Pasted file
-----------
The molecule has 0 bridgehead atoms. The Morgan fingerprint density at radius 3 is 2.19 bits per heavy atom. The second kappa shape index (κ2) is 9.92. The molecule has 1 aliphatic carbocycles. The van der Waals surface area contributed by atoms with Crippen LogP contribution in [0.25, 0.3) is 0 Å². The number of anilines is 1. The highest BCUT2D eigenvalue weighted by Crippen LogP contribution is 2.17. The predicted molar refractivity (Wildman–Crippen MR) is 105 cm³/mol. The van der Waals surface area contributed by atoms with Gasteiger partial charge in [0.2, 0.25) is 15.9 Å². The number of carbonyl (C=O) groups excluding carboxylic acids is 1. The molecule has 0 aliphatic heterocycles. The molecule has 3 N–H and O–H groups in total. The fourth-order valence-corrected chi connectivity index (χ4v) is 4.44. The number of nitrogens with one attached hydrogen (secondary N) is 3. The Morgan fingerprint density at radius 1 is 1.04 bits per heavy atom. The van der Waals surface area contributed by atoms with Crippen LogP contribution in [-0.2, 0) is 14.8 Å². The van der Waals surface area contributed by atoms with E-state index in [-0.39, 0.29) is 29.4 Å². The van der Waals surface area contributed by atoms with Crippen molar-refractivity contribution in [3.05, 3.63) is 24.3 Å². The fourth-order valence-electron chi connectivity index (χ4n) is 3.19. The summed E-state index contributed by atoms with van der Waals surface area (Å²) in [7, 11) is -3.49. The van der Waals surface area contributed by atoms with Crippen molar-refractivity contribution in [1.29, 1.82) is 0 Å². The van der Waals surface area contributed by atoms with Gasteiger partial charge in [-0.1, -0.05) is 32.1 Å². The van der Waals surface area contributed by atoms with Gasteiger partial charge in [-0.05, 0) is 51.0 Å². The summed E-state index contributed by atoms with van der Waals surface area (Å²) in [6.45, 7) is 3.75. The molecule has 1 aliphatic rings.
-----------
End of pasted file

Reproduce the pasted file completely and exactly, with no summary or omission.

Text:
The molecule has 0 bridgehead atoms. The Morgan fingerprint density at radius 3 is 2.19 bits per heavy atom. The second kappa shape index (κ2) is 9.92. The molecule has 1 aliphatic carbocycles. The van der Waals surface area contributed by atoms with Crippen LogP contribution in [0.25, 0.3) is 0 Å². The number of anilines is 1. The highest BCUT2D eigenvalue weighted by Crippen LogP contribution is 2.17. The predicted molar refractivity (Wildman–Crippen MR) is 105 cm³/mol. The van der Waals surface area contributed by atoms with Gasteiger partial charge in [0.2, 0.25) is 15.9 Å². The number of carbonyl (C=O) groups excluding carboxylic acids is 1. The molecule has 0 aliphatic heterocycles. The molecule has 3 N–H and O–H groups in total. The fourth-order valence-corrected chi connectivity index (χ4v) is 4.44. The number of nitrogens with one attached hydrogen (secondary N) is 3. The Morgan fingerprint density at radius 1 is 1.04 bits per heavy atom. The van der Waals surface area contributed by atoms with Crippen LogP contribution in [-0.2, 0) is 14.8 Å². The van der Waals surface area contributed by atoms with E-state index in [-0.39, 0.29) is 29.4 Å². The van der Waals surface area contributed by atoms with Crippen molar-refractivity contribution in [3.05, 3.63) is 24.3 Å². The fourth-order valence-electron chi connectivity index (χ4n) is 3.19. The summed E-state index contributed by atoms with van der Waals surface area (Å²) in [7, 11) is -3.49. The van der Waals surface area contributed by atoms with Crippen molar-refractivity contribution in [1.29, 1.82) is 0 Å². The van der Waals surface area contributed by atoms with Gasteiger partial charge in [-0.1, -0.05) is 32.1 Å². The van der Waals surface area contributed by atoms with Gasteiger partial charge in [-0.05, 0) is 51.0 Å². The summed E-state index contributed by atoms with van der Waals surface area (Å²) in [6.45, 7) is 3.75. The molecule has 1 aliphatic rings.